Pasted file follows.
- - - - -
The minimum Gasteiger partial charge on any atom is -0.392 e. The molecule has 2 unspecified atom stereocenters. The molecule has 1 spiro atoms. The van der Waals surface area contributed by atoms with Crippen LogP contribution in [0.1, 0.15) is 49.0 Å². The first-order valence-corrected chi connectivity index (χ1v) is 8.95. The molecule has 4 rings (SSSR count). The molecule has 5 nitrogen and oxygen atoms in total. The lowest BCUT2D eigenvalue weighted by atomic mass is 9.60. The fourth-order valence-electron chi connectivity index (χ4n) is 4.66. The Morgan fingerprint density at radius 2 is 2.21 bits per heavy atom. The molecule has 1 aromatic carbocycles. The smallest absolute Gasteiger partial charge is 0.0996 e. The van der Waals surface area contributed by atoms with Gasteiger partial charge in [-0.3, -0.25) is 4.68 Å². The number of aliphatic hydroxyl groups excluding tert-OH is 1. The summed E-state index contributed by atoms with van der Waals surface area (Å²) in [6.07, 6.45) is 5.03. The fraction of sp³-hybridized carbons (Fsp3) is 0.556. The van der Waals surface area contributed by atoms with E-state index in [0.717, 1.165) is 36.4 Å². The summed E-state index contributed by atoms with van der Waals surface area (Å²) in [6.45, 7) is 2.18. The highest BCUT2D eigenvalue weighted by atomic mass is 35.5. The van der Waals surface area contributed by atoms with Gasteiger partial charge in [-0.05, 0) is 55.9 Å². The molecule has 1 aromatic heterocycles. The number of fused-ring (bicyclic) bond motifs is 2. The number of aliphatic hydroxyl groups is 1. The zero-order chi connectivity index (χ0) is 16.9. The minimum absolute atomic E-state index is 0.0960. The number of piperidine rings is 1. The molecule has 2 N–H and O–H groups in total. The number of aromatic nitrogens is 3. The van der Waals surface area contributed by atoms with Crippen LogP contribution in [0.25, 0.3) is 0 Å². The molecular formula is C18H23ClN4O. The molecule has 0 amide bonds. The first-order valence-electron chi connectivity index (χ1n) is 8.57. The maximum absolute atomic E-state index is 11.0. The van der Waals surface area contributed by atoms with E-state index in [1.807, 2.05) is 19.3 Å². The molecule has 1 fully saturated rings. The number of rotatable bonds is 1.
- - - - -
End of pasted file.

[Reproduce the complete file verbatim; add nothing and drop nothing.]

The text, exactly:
The minimum Gasteiger partial charge on any atom is -0.392 e. The molecule has 2 unspecified atom stereocenters. The molecule has 1 spiro atoms. The van der Waals surface area contributed by atoms with Crippen LogP contribution in [0.1, 0.15) is 49.0 Å². The first-order valence-corrected chi connectivity index (χ1v) is 8.95. The molecule has 4 rings (SSSR count). The molecule has 5 nitrogen and oxygen atoms in total. The lowest BCUT2D eigenvalue weighted by atomic mass is 9.60. The fourth-order valence-electron chi connectivity index (χ4n) is 4.66. The Morgan fingerprint density at radius 2 is 2.21 bits per heavy atom. The molecule has 1 aromatic carbocycles. The smallest absolute Gasteiger partial charge is 0.0996 e. The van der Waals surface area contributed by atoms with Gasteiger partial charge in [-0.3, -0.25) is 4.68 Å². The number of aliphatic hydroxyl groups excluding tert-OH is 1. The summed E-state index contributed by atoms with van der Waals surface area (Å²) in [6.07, 6.45) is 5.03. The fraction of sp³-hybridized carbons (Fsp3) is 0.556. The van der Waals surface area contributed by atoms with E-state index in [0.717, 1.165) is 36.4 Å². The summed E-state index contributed by atoms with van der Waals surface area (Å²) in [6.45, 7) is 2.18. The highest BCUT2D eigenvalue weighted by atomic mass is 35.5. The van der Waals surface area contributed by atoms with Gasteiger partial charge in [-0.05, 0) is 55.9 Å². The molecule has 1 aromatic heterocycles. The number of fused-ring (bicyclic) bond motifs is 2. The number of aliphatic hydroxyl groups is 1. The zero-order chi connectivity index (χ0) is 16.9. The minimum absolute atomic E-state index is 0.0960. The number of piperidine rings is 1. The molecule has 2 N–H and O–H groups in total. The number of aromatic nitrogens is 3. The van der Waals surface area contributed by atoms with Crippen LogP contribution in [0.25, 0.3) is 0 Å². The molecular formula is C18H23ClN4O. The molecule has 0 amide bonds. The first-order valence-electron chi connectivity index (χ1n) is 8.57. The maximum absolute atomic E-state index is 11.0. The van der Waals surface area contributed by atoms with E-state index in [1.807, 2.05) is 19.3 Å². The molecule has 1 fully saturated rings. The number of rotatable bonds is 1.